Hutch port boss weighs into docker strike
Agenda-driven unions are working hard to ignite public support for the striking Hong Kong container handlers, but no one really seems to care.
Hutchison Port Holdings is not accustomed to being in the public eye. As the world’s number one container port operator, HPH has been happy conducting its business quietly and under the media radar.
In the past, attempts to elicit comment on various issues of the day were traditionally met by the response, “we don’t comment on operational or commercial activities” by the local spokesman.
However, the dockworkers strike at HPH’s Hongkong International Terminals has forced the company into the unflattering glare of the media spotlight.
For more than a month the strike has dragged on, gleefully chronicled on the front pages of the city’s English and more vigorous Chinese press. With a pro-Beijing and a pro-democrat union involved, politics quickly took over from dockworker demands for an obviously unattainable 20 percent salary hike.
Strikers are now camped outside Hutchison Whampoa boss Li Ka-shing’s headquarters in Central and protesters have been milling around outside his house and at Hutch retail stores about town.
The public nature of the strike has forced usually taciturn HPH to adopt a more public stance. It came in the form of full-page statements that have carried in the local press over the past couple of weeks, with the font considerately enlarged for the convenience of the reading public.
But yesterday saw the rare appearance of an old media “friend” on the Op-Ed page of the South China Morning Post. The long-serving Hutchison Port Holdings group managing director John Meredith weighed in with his take on the strike, castigating the “dangerous and deceptive” actions of Hong Kong’s Confederation of Trade Unions.
Meredith can be an irascible fellow at the best of times, but the unions and the striking workers have obviously poked him with a stick. He accused the union boss of a “Cultural Revolution” style attack on Li and political grandstanding instead of serving worker interests.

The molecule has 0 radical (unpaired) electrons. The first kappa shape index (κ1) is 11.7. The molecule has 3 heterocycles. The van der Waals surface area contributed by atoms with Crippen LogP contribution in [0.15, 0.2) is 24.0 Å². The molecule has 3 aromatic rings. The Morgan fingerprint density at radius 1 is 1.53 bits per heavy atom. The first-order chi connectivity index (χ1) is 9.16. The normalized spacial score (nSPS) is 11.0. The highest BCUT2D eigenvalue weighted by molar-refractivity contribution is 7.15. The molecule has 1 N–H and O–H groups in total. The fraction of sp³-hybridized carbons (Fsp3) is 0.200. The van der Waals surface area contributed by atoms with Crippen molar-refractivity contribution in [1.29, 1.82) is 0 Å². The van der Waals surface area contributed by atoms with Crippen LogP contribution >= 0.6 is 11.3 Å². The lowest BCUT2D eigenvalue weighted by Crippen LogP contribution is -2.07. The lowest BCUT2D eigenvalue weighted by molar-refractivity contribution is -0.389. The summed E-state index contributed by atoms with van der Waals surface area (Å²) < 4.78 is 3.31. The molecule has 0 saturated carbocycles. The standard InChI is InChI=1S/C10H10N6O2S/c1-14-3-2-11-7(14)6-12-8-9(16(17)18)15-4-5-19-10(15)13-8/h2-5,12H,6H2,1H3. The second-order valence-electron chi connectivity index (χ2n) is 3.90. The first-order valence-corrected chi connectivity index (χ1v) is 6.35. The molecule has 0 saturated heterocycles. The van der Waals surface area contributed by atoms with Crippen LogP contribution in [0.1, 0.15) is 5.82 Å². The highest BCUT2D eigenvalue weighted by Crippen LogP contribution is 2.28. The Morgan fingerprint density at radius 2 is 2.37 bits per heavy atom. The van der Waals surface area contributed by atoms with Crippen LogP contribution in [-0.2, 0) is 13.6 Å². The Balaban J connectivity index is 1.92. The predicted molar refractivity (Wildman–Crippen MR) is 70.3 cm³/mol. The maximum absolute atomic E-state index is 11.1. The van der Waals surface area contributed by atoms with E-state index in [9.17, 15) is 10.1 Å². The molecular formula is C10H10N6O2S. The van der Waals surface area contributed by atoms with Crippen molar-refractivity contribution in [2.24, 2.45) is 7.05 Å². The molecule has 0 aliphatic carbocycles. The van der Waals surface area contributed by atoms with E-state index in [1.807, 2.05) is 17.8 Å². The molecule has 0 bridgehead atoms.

Meredith warned of a more serious problem, one that we have highlighted in previous blogs on the subject. Transhipment cargo does not have to go via the port of Hong Kong and if shipping lines decide it would be a lot less hassle to send and collect cargo elsewhere, goodbye Hong Kong.
Meredith said transhipment containers account for 70 percent of Hong Kong port business, which is the first time we have heard such an amazingly high percentage used and it means the port is in more trouble than everyone thinks. Direct exports from South China have been declining steadily since comprising more than 60 percent of HK throughput in the early 2000s, but it seems the port is almost at a Singapore-style transshipment-dominated status.
That may be good for Singapore in its strategic geographic location, but transshipping through Hong Kong makes sense in transpacific trade that originates in Vietnam, the Philippines and maybe Thailand. The majority of North Europe and Med containers from China will not go via Hong Kong. And remember that transshipment boxes bring to a port 30 percent of the economic value of direct exports, so competing for transshipment cargo is like magazines trying to boost online advertising at the expense of print ads – the accelleration of an inevitable decline.
Meredith is correct in warning the strikers and unions that they are risking Hong Kong’s competitiveness, but this was happening long before workers designed posters of tycoon Li with bloody fangs and marched around chanting ridiculous slogans like "Li Ka-shing igores the lives and deaths of others".
The truth is, no matter what the strikers or Hong Kong’s container port operators do, containerised cargo will continue to go elsewhere.